You have compiled your code with references to the correct math.h header file, but when you attempted to link it, you forgot the option to include the math library. As a result, you can compile your .o object files, but not build your executable.
As Paul has already mentioned add "
-lm" to link with the math library in the step where you are attempting to generate your executable.
In the comment, linuxD asks:
<math.h>, do we need
-lm option explicitly; but,
Because both these functions are implemented as part of the "Single UNIX Specification". This history of this standard is interesting, and is known by many names (IEEE Std 1003.1, X/Open Portability Guide, POSIX, Spec 1170).
This standard, specifically separates out the "Standard C library" routines from the "Standard C Mathematical Library" routines (page 277). The pertinent passage is copied below:
Standard C Library
The Standard C library is automatically searched by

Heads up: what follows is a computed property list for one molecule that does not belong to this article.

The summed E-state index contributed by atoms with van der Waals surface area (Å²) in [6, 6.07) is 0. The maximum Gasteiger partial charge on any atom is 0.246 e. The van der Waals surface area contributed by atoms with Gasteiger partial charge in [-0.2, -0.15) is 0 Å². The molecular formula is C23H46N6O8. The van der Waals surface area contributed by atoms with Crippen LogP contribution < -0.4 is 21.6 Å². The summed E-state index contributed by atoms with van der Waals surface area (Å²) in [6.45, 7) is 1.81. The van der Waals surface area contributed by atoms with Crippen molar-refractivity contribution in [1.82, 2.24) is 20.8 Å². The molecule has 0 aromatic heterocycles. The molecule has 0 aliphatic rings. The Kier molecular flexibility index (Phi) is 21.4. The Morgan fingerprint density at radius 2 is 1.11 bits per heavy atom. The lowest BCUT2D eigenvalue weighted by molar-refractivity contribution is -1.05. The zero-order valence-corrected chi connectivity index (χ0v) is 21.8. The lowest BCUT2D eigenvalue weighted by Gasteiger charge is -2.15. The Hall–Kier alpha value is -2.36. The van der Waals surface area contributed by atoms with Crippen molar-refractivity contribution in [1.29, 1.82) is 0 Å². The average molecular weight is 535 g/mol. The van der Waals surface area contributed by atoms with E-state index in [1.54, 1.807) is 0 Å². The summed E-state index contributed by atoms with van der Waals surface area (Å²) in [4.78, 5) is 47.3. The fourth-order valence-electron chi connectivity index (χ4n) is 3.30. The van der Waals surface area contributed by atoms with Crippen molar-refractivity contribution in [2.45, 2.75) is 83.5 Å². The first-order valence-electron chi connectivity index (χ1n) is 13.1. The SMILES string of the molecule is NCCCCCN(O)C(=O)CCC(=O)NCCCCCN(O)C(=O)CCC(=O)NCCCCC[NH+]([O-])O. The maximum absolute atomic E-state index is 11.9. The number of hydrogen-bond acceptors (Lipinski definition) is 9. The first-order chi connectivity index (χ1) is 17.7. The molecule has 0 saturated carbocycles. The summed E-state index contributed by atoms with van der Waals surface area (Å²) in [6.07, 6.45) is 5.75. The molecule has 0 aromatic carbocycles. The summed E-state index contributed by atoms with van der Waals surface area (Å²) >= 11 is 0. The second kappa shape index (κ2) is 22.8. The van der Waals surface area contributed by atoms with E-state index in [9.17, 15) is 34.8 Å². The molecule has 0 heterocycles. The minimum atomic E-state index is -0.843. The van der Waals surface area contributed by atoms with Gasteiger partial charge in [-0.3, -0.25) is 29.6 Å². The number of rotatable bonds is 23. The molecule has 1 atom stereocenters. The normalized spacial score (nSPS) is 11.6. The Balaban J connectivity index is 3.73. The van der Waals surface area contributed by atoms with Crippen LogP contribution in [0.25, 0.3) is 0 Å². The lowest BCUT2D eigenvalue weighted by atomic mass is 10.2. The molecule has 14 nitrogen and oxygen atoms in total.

cc to resolve external references. This library supports all of the
interfaces of the Base System, as defined in Volume 1, except for the
Standard C Mathematical Library
This library supports
the Base System math routines, as defined in Volume 1. The
-lm is used to search this library.
The reasoning behind this separation was influenced by a number of factors:
- The UNIX wars led to increasing divergence from the original AT&T UNIX offering.
- The number of UNIX platforms added difficulty in developing software for the operating system.
- An attempt to define the lowest common denominator for software developers was launched, called 1988 POSIX.
- Software developers programmed against the POSIX standard to provide their software on "POSIX compliant systems" in order to reach more platforms.
- UNIX customers demanded "POSIX compliant" UNIX systems to run the software.
The pressures that fed into the decision to put
-lm in a different library probably included, but are not limited to:
- It seems like a good way to keep the size of libc down, as many applications don't use functions embedded in the math library.
- It provides flexibility in math library implementation, where some math libraries rely on larger embedded lookup tables while others may rely on smaller lookup tables (computing solutions).
- For truly size constrained applications, it permits reimplementations of the math library in a non-standard way (like pulling out just
sin() and putting it in a custom built library.
In any case, it is now part of the standard to not be automatically included as part of the C language, and that's why you must add